Everyone wants to stay current with news impacting their industry, but not everyone has the time to parse through multiple news sources to find the most relevant or important updates. Luckily for them, you post industry news to your Twitter feed every day (you do, don’t you? If not, start now!). You can gather those tweets into a weekly or monthly blog post with links to each article, along with a brief synopsis and a quick hot-take offering your opinion or reaction to the news in question. (Pro-tip: make those links open in a new tab using the target=“_blank” attribute — this improves your site’s engagement metrics, including bounce rate and time on site.)

    Then, bring it full circle by promoting that curated digest to your Twitter (and other social channels), making sure to tag the author of each piece. Often, those folks will thank you for the free promotion by retweeting your content, exposing your company blog to everyone in their personal network.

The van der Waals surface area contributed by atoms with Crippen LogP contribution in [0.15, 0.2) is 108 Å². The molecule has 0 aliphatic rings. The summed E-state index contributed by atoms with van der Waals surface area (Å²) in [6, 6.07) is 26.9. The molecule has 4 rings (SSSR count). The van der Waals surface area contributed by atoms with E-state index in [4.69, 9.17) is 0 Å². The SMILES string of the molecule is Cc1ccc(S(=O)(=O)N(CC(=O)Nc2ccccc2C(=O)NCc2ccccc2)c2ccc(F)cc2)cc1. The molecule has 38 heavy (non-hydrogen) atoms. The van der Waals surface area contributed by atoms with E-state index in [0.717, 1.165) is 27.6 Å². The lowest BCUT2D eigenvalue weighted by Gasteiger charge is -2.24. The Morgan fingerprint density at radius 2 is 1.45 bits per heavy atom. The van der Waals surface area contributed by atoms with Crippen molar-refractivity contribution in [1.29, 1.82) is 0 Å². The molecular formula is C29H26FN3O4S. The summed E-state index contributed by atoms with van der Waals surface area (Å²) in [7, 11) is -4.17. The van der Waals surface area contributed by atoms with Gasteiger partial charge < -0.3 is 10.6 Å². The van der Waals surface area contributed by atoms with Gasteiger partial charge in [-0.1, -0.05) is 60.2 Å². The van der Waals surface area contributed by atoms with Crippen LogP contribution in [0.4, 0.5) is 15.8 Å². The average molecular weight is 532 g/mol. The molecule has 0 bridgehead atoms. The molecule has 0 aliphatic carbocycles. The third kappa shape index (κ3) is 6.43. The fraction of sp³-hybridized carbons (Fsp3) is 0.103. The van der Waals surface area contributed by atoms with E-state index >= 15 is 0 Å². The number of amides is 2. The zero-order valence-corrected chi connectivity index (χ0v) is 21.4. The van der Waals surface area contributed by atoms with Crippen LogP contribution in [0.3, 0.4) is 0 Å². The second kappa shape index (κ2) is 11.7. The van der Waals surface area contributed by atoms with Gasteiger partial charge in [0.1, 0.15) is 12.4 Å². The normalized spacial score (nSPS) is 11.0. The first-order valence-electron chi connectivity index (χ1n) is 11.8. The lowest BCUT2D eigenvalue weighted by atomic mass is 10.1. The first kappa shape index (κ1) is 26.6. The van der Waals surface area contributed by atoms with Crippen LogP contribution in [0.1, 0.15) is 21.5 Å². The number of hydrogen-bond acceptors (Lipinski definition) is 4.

4. Turn one webinar, ebook, or whitepaper into several blog posts.

    A PDF of a whitepaper may be a great asset to drive leads, but it won’t help your SEO — unless you take that content and break it up into sections, publishing each to your blog as a separate post optimized with high quality keywords. At the end of each blog post, add a high-impact CTA driving your reader to the landing page hosting that asset. They've already demonstrated interest in the content by reading through to the end of the post, so they’re more likely to give you their email in exchange for the full story.

    Let’s say you turn one ebook into three blog posts. That’s now three pieces of content promoting the full-sized asset, each appealing to a different area of interest. Multiple three by the number of social networks your company uses, and then multiply that number by how many posts you send out promoting each article — now, your vectors for marketing that ebook have increased geometrically.